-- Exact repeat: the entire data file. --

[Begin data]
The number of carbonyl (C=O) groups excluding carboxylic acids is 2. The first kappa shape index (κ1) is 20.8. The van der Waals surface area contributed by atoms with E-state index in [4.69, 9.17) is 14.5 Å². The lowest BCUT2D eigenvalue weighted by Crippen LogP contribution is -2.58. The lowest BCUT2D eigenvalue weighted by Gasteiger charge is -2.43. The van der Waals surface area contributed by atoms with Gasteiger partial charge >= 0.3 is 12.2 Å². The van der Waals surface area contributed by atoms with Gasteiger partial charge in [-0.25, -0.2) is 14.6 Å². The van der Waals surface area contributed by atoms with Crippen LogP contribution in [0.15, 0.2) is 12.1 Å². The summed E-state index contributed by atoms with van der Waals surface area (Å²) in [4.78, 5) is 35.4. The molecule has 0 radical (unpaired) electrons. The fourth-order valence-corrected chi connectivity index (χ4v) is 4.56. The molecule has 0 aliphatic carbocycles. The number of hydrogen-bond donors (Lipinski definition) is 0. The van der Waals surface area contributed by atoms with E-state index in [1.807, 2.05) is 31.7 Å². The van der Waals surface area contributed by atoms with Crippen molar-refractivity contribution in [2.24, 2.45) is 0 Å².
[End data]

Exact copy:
The number of carbonyl (C=O) groups excluding carboxylic acids is 2. The first kappa shape index (κ1) is 20.8. The van der Waals surface area contributed by atoms with E-state index in [4.69, 9.17) is 14.5 Å². The lowest BCUT2D eigenvalue weighted by Crippen LogP contribution is -2.58. The lowest BCUT2D eigenvalue weighted by Gasteiger charge is -2.43. The van der Waals surface area contributed by atoms with Gasteiger partial charge >= 0.3 is 12.2 Å². The van der Waals surface area contributed by atoms with Gasteiger partial charge in [-0.25, -0.2) is 14.6 Å². The van der Waals surface area contributed by atoms with Crippen LogP contribution in [0.15, 0.2) is 12.1 Å². The summed E-state index contributed by atoms with van der Waals surface area (Å²) in [4.78, 5) is 35.4. The molecule has 0 radical (unpaired) electrons. The fourth-order valence-corrected chi connectivity index (χ4v) is 4.56. The molecule has 0 aliphatic carbocycles. The number of hydrogen-bond donors (Lipinski definition) is 0. The van der Waals surface area contributed by atoms with E-state index in [1.807, 2.05) is 31.7 Å². The van der Waals surface area contributed by atoms with Crippen molar-refractivity contribution in [2.24, 2.45) is 0 Å².